Rachel Johnson 7pm - 10pm
Students fear 'no tolerance' approach to marking on return to school, reveals leader
7 March 2021, 11:30
The leader of a student-led action group shares the concerns of many pupils returning to the classroom.
Aliya York is an A-Level Student and founder of Pupil Power, a youth-led movement re-imagining education in the 21st century.
"For me personally," Aliyah told Natasha Devon, "I've not been able to settle fully into online learning." The head of the pupil's organisation welcomed the return to school, but stressed that some issues need to be ironed out to reassure students.
"I'm really worried that there's going to be this expectation that I'll have had to, you know, made sure that I was up to date with absolutely every piece of work."
She feared that schools could adopt a "no tolerance," approach to learning despite the struggles experienced by students for the last year.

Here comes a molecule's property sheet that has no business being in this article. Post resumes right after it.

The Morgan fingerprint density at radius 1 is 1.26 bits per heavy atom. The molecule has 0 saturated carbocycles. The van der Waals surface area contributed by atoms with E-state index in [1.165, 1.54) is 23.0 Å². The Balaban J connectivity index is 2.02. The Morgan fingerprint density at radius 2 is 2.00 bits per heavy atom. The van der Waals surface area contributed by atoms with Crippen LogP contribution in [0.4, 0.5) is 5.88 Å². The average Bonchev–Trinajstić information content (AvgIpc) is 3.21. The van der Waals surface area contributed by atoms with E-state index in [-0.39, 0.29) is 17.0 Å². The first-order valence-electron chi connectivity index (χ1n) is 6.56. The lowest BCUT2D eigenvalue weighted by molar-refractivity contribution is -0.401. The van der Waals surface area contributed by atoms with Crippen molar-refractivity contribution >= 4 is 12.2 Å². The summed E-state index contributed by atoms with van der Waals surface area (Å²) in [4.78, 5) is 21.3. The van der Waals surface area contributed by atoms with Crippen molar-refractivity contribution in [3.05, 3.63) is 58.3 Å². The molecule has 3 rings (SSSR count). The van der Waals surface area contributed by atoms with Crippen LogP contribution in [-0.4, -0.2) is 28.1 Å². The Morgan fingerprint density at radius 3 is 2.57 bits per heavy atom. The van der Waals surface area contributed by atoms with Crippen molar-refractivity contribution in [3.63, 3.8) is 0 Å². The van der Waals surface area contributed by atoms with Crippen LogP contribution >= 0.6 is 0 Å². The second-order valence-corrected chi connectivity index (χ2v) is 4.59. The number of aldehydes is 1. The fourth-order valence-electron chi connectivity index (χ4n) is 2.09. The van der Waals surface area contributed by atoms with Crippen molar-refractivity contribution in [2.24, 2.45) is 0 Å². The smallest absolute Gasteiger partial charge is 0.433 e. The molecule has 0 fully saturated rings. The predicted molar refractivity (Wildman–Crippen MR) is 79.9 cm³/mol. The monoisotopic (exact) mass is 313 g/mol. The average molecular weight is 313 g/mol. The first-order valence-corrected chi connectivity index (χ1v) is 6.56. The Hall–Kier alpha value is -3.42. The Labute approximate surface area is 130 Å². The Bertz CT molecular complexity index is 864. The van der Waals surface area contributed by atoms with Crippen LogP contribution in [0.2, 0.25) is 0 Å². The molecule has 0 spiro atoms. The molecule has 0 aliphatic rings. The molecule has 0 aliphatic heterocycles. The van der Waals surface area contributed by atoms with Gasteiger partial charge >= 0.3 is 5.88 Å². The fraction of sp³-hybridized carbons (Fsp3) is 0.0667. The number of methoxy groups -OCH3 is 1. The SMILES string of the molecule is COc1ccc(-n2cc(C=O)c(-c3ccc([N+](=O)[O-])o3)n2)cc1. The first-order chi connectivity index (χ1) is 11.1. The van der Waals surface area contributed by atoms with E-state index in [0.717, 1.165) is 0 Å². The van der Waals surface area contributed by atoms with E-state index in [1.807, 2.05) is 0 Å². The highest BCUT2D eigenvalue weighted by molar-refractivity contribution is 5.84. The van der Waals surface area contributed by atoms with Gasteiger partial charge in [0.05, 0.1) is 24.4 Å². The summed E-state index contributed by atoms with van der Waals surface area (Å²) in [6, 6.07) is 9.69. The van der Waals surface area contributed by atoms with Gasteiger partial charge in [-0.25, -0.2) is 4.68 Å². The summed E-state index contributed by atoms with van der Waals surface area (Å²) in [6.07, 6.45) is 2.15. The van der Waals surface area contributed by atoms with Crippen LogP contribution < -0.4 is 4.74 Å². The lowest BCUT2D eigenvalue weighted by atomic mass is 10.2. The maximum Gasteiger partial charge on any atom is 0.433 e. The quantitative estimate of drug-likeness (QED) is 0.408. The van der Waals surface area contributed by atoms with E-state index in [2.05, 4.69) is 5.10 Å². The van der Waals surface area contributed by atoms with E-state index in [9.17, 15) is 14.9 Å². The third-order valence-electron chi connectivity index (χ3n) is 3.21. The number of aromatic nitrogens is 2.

Ms York admitted that she is "really worried" that the plight of students won't be taken into consideration when they are assessed by their teachers.
"Overall I just want to stay positive and hope that this is the right decision."
Natasha pointed out that the media narrative must have been a cause for concern for students as the idea that education would return to normal was teased.
"That cannot be the approach that we step forward with," Ms York admitted, adding that "normal is scary, normal is problematic," especially on the tail end of a pandemic.
She noted that students "can't go back to school on Monday" as if the last year hasn't happened, telling Natasha that "students have different needs now" than in 2019.
Ms York welcomed the discussion with Natasha, noting that "it's really important to speak for both ends," when considering the reopening of schools, and "the way to do that is to get young people to talk for themselves."